In 2010 Pace acquired 2Wire, which was instrumental in developing the specs that became TR-069, thereby becoming a leading supplier of management platforms that leverage the capabilities of the CWMP domain. Through a new unit, the Worldwide Application Software Service Group, Pace offers a Component Management System (CMS) on the TR-069 foundation and a Software Management System (SMS) as an extraction layer that ties the CMS into the business rules engine, billing systems and other back-office components to expedite provisioning, upselling and troubleshooting.
For example, the product portfolio includes a care agent desktop dashboard that helps customer service and tech personnel quickly identify problems whether they’re originating on the network or on devices in the home. “With business logic and data from multiple sources we can quickly isolate the problem an individual user might be having to the WAN, the LAN or the device,” John Grady says. “There are no wild goose chases with wasted behavior in truck rolls, devices swaps and other measures. It really tightens up operating expenses.”
Now on the third generation CMS, Pace is supporting many networks service providers through its own call centers, which handle over seven million calls per year, Grady says. “Feedback from these operations has been instrumental in helping us to evolve the CMS,” he notes. “Having to scale and integrate new extensions into our own operating environment gives us assurance these advances can be applied by our network operating customers in their in-house customer care environments as well.”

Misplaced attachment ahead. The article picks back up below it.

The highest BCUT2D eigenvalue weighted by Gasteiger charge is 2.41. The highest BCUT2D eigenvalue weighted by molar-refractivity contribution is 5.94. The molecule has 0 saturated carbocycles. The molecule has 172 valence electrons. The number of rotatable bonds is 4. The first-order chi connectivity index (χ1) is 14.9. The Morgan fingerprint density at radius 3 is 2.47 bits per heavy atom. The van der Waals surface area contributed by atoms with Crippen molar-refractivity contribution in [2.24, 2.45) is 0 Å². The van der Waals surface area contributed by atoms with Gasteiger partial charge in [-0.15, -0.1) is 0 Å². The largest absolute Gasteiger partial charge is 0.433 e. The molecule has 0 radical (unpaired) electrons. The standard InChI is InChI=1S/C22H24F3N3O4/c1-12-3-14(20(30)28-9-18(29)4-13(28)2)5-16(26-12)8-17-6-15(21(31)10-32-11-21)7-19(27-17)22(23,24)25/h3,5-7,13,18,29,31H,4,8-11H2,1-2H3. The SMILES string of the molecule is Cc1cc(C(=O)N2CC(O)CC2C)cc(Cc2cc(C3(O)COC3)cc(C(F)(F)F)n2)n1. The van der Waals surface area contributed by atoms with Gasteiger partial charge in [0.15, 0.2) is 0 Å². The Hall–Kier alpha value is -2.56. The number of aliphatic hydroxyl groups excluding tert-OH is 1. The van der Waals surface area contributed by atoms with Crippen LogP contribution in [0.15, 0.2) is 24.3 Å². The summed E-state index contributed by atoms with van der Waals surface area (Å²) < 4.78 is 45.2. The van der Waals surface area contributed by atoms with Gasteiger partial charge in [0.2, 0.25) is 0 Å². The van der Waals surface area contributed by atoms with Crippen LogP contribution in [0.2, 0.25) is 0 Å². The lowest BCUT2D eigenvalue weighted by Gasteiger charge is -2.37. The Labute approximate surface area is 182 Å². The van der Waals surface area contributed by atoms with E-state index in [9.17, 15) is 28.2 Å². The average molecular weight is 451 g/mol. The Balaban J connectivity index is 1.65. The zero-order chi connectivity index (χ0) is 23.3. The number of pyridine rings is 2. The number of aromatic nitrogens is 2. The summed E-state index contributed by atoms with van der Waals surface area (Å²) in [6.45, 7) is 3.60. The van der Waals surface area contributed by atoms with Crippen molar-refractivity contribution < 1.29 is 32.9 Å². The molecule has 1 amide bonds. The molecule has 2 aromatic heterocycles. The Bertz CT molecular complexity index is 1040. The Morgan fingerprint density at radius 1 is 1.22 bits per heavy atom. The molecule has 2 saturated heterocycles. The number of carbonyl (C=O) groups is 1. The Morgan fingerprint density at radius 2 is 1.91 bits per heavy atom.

In promoting the capabilities of a TR-069-optimized CMS to the cable industry, Pace makes the case that integration of IP-connected device management with the entire OSS domain across over 3,000 data parameters provides cable operators a way to continually add new services without having to reconfigure the operations center. “As cable operators deploy wireless connectivity for delivering TV services to connected devices, home automation services, healthcare services and other new products, TR-069 becomes a key enabler,” Grady explains.
While initial applications have been focused on cable modem gateways, “we’re starting to see the set-top box enter the CMS space,” he says. “As service complexity increases we’re all about simplifying operations.”